90 years ago today at 11.00. The Great War, the War to End All Wars was over. Except it wasn’t. World War 2, the Cold War, Vietnam, The Falklands, The Gulf Wars 1 & 2, Iraq and Afghanistan subsequently happened. The list is much much longer and I’ve picked the most prominent ones from my perspective.
From where I sit now in my warm and safe home, these wars seem to have little impact on me.
BUT, just looking at the Great War, my Great Grandfather, William Wood, was hit by a shell and killed on 28th March 1918, one day before my Grandpa’s 5th birthday. So he never knew his father and his brother was less than one year old when he was killed. My Dad and Uncle never knew their Grandfather and they all missed out on the influence he would have had on them.
William Wood is on the back row on the
We think this photo was taken while he was training with the Royal Engineers although he was later transferred to, and served with, the Durham Light Infantry.
Then there are the 12 members of my Scout Troop who didn’t survive the First War and the 1 member who didn’t survive the Second War. One of the Troop’s Leaders won the Military Cross for bravery (see the memorial here). What effect would this extremely brave Priest have had on the boys of the Troop? Would the others have played any other part in the life of the Troop? We will never know.
To my knowledge, I only ever met one Great War veteran. Harry Goodwin, lived next door to my Grandparents. My main memory of him was that he was great at gardening and was somewhat deaf. He showed me how to take a cutting form a rose bush and grow a new rose bush from it. The only reason I know he had served in the First World War was that for some reason he was telling me and my Grandma about the severe dysentery he suffered from while he was serving in the trenches. Quite why he decided to share this information with us is now completely beyond me! Still I remember he served.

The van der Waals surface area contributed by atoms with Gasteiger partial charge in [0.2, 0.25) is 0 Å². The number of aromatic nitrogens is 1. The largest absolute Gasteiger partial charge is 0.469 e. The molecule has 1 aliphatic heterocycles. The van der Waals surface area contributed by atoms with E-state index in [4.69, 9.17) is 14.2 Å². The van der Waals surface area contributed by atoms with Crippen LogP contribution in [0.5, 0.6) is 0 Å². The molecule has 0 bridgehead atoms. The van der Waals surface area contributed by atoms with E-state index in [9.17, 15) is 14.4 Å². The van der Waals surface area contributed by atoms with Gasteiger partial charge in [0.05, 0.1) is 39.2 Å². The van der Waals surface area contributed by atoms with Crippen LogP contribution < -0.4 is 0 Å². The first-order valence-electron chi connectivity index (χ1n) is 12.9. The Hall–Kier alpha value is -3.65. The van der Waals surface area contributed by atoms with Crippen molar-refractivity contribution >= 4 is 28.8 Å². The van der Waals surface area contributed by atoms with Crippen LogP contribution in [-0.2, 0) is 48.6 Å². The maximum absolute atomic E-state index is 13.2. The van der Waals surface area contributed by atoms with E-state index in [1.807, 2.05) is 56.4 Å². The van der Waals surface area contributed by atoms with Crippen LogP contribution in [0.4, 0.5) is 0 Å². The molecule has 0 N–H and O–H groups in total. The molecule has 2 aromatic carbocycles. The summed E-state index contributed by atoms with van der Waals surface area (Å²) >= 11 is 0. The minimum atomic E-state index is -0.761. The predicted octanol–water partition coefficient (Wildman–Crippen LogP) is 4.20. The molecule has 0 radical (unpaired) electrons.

The main thing is to remember and to hope for peace. Harry Patch, the last British Tommy to have served in the trenches, said when he met Charles Kuentz, a German WW1 soldier, ‘”I was a bit doubtful before meeting a German soldier. Herr Kuentz is a very nice gentleman however. He is all for a united Europe and peace – and so am I”.
Today remember those who were killed in the World Wars and subsequent and current wars. It doesn’t matter whether you approve of those conflicts, if they are historical or current, the people who served in the Forces of the UK or of our Allies and friends gave their lives in the service of their countries.
But as well as remembering those who died, remember those who have been injured and the families of those who did not come home.
In Flanders Fields
by John McCrae, May 1915
In Flanders fields the poppies blow
Between the crosses, row on row,
That mark our place; and in the sky
The larks, still bravely singing, fly
Scarce heard amid the guns below.
We are the Dead. Short days ago
We lived, felt dawn, saw sunset glow,
Loved and were loved, and now we lie
In Flanders fields.
Take up our quarrel with the foe:
To you from failing hands we throw
The torch; be yours to hold it high.
If ye break faith with us who die
We shall not sleep,
though poppies grow
In Flanders fields.